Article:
While Hannibal was making a name for himself ambushing Romans on the shores of Lake Trasimeno history moved to imprint the event in the landscape of rolling hills and mountains that encircle one of Italy’s most panoramic lake views. Driving along the coastal road that edges the lake you’ll pass sites that commemorate the historical battle near Tuoro sul Trasimeno where the Carthaginian renegade general managed to surround and out manoeuvre Roman legions and one of the very few times in history when an entire army is ambushed by another entire army to win a battle. There is a short signposted itinerary to the main location of the action where visitors can follow an archaeological walk through the battlefield. Sites like Torrente Sanguinante (river of blood) and Ossaia (place of bones) take their names from the historical event which occurred here in 217 BC.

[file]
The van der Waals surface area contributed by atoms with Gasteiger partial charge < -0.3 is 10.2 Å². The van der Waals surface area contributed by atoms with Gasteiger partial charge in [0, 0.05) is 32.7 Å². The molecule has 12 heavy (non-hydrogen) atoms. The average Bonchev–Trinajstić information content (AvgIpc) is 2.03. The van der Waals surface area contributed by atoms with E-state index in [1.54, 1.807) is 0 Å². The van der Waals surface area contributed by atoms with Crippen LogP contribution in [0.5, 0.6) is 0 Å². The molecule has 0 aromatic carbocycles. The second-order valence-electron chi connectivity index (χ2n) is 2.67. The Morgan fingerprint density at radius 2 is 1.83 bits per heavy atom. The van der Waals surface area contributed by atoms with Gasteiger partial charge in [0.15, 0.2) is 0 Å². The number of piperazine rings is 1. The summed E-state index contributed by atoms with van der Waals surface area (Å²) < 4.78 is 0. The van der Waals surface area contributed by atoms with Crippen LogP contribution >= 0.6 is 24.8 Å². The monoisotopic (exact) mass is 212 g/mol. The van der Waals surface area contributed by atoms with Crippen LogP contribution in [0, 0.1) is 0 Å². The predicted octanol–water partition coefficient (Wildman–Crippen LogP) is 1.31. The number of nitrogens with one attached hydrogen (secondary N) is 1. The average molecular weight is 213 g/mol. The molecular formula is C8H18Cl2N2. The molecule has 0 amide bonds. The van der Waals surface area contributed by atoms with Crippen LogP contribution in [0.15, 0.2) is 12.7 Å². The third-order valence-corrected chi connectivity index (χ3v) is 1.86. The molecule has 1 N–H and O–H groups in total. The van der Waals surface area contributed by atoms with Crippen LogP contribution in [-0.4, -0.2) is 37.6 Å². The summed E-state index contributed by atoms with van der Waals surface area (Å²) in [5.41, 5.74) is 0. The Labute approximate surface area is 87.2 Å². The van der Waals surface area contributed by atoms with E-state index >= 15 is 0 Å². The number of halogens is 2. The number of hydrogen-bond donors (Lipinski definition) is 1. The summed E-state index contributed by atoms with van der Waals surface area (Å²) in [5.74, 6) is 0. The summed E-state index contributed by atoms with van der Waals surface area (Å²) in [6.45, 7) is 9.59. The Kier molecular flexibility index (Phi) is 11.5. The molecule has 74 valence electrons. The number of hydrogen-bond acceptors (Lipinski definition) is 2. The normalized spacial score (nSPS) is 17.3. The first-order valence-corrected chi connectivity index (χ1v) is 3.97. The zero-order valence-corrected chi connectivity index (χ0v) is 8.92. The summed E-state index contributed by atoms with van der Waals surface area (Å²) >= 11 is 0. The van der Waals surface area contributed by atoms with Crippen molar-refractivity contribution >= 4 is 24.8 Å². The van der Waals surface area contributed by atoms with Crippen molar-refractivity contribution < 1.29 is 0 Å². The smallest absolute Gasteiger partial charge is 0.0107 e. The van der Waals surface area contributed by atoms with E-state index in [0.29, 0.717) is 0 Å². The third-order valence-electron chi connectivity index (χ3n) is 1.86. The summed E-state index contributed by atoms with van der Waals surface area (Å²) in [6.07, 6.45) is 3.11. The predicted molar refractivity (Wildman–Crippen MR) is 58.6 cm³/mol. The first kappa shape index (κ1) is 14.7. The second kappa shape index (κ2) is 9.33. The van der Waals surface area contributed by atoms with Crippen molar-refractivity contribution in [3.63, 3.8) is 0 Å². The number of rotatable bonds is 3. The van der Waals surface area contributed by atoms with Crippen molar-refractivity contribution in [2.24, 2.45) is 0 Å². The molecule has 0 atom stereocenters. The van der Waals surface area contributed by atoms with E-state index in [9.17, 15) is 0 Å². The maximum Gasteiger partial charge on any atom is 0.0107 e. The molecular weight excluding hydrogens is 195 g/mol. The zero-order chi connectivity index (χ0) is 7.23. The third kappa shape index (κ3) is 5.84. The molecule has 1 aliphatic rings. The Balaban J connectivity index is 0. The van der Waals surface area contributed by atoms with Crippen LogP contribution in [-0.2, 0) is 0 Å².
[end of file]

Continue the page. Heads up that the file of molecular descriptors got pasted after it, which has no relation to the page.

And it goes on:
Today Lake Trasimeno is one of Italy’s most popular lake resorts, a holiday destination with excursion boats to its islands and well-tended beaches for swimming and sailing. I spent an afternoon along Trasimeno’s shores watching wind surfers and enjoying a picnic lunch of affettati misti (mixed cold cuts) with little to worry about except the bees and looking forward to traveling on to Perguia to visit friends and then on to the Umbrian hill towns and Assisi. Although the Lombardian lakes of Garda, Como and Maggiore may be better known, the mirror-like beauty of Trasimeno is no less compelling. Off the tourist radar for most American travelers, it is mid-point in the Italian peninsula, just across the border of Tuscany into Umbria. My Perugian friend Luca who visited me in the States one summer commented that it reminded him of the resorts along the southern shores of Lake Michigan. Trasimeno like Michigan is known for its lake perch (persico reale) and for summer family holidays with lakeside towns filled with art and history and a place to get away and enjoy nature.